Graph 5: Bar Graph showing Distribution of Lender Types from CFPB Complaints Database in the US

In order to provide context to the distribution of complaints, Graph 5 shows a bar graph of auto loan lenders according to market share. For the purposes of making the comparison easier, I will include Buy Here Pay Here (BHPH) companies in the figure as finance companies, making the percentage of finance companies an average of 19%. Graph 6 shows that banks typically dominate the auto loan industry with around 32% market share, followed by captive finance companies at 29%. Credit unions are third at around 21% while finance companies make up 19% of market share as mentioned above. If the number of complaints was proportional to the frequency of interacting with these companies as referenced by their market share, we should expect similar percentages of complaints from the named institutions.

Graph 6 : Experian’s “State of the Auto Finance Market” Q2 2020 showing the Market Shares of Different Lender Companies in the US.

I then move to R to run some tests on the data. Although the data visualizations show that there are clearly some lender types more represented than others, it is useful to conduct a statistical test that takes into account variance across different sub-issues. I start with the t-test to test whether the mean difference of the number of complaints between two types of lender companies contested against each other is 0. Since it is clear that banks, finance and captive companies dominate the dataset, I only perform t-tests with pairings consisting of these three groups. I answer three questions with reference to Table 7 :

  1. Is there a difference between the number of complaints about banks vs captive companies?
    The table shows that p-value is smaller than alpha. I reject the null hypothesis and accept that it is probable there is a positive difference between number of complaints in banks and captive finance companies, based on the positive t-statistic. I can draw the conclusion that banks are being complained about more than captive finance companies, with a difference of a value which lies within the confidence interval, ranging from 26 to 192. This is surprising as based on Graph 6, banks and captive finance companies have similar market share. Overall, the t-test shows that banks are more commonly complained about, suggesting that banks are more problematic than captive finance companies.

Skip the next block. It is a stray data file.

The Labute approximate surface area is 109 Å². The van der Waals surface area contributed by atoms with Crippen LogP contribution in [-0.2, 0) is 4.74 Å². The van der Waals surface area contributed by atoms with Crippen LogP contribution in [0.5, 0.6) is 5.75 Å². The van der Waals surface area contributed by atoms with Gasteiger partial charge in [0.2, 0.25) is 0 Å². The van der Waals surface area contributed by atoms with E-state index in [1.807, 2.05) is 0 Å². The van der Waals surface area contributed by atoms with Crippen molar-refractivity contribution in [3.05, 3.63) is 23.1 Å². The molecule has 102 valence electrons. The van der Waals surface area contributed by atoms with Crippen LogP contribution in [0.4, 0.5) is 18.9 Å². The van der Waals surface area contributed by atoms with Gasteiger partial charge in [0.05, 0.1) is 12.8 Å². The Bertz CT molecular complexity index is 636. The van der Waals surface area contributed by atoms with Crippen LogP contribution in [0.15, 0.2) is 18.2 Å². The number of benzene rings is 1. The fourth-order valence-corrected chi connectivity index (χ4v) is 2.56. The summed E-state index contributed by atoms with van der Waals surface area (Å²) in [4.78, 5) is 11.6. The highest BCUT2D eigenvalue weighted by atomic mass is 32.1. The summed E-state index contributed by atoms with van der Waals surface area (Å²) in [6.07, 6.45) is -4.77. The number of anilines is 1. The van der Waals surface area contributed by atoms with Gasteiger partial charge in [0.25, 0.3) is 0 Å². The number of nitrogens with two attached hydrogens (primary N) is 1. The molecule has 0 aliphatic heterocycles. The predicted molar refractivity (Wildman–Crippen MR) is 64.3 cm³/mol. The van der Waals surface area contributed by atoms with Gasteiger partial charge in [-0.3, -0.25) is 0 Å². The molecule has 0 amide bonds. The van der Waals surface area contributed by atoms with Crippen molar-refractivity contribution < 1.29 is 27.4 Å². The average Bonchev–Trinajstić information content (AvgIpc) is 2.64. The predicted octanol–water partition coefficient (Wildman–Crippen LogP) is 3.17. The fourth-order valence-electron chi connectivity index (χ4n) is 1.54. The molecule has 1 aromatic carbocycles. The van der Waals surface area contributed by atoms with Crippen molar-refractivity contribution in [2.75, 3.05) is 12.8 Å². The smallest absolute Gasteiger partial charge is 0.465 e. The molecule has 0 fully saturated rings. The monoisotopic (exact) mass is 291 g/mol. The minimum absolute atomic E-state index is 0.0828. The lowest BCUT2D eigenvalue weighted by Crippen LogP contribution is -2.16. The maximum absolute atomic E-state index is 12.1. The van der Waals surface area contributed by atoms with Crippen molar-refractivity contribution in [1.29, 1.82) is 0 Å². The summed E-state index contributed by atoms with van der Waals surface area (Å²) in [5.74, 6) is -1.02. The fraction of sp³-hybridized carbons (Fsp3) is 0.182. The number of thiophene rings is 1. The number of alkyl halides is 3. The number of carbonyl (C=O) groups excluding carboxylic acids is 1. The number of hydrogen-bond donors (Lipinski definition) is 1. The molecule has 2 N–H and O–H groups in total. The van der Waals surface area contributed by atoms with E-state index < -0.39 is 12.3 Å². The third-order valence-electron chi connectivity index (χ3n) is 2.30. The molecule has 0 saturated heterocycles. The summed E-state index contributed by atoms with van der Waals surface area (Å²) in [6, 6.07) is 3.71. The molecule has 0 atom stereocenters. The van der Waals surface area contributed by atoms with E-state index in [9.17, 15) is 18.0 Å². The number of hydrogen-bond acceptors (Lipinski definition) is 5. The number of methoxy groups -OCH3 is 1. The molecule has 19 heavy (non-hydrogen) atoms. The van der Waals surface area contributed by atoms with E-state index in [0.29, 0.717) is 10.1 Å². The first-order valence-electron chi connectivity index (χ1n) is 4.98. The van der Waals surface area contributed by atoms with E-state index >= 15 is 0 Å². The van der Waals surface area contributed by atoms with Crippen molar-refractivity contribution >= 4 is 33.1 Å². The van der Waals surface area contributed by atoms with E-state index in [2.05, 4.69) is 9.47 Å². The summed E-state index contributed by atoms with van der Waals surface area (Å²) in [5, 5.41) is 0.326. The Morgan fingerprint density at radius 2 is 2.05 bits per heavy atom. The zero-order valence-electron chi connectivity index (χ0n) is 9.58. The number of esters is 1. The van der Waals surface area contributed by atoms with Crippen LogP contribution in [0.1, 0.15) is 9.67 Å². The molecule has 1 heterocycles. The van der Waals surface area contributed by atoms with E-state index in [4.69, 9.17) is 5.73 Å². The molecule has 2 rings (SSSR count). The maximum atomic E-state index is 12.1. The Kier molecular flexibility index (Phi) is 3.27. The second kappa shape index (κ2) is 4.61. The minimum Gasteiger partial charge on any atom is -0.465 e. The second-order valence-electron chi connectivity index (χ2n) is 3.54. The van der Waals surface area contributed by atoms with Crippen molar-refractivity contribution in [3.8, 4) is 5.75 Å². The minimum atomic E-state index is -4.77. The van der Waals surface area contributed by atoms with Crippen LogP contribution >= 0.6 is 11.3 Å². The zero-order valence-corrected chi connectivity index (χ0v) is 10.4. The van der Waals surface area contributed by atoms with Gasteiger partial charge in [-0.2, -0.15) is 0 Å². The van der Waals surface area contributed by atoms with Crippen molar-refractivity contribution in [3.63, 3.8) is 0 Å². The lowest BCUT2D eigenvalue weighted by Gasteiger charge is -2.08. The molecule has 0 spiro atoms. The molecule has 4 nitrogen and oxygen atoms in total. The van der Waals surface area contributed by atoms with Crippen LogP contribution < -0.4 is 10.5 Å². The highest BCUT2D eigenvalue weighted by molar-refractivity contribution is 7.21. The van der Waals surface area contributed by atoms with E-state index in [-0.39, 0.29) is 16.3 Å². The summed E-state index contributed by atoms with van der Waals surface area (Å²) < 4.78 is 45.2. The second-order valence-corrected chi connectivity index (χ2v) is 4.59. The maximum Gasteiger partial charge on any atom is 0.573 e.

Table 7 : T-test to find mean difference in the number of complaints between pairs of lender types based on lenders in the CFPB Database

With the ANOVA test, I test if there is a correlation between the types of lender companies and the number of complaints, having taking into account variance within and between groups. This is different from the t-test as I am comparing across all five lender groups, instead of just between two groups. Based on R output as shown in Table 9, I find that p-value is smaller than alpha, prompting me to reject the null hypothesis that there is no correlation. The R output also shows that there is a significance code of 0.001, indicating a strong correlation. This is not surprising given how uneven the graph of the distribution of complaints is in Graph 5.

Table 9 : ANOVA Test to test the correlation between Types of Lender Companies and Number of Complaints in the CFPB Database

Next, I conduct a Chi-Square test in order to test the hypothesis that the theme of complaints is independent of the type of lender companies that are being complained about. In this section, I answer the question, “Is there a strong link between the type of lender companies and the type of complaints?” In order to do this, I construct a 2 by 5 Chi square table in R as there are 5 lender types and 2 themes of sub-issues in the data. What I find is that I get a large Chi-Squared value of 117.61 and a p-value smaller than alpha. This shows that there is evidence to reject the Null Hypothesis. Hence, there seems to be a strong correlation between the types of lender companies and the theme of complaints. In other words, the theme of complaints is not independent of the types of lender companies.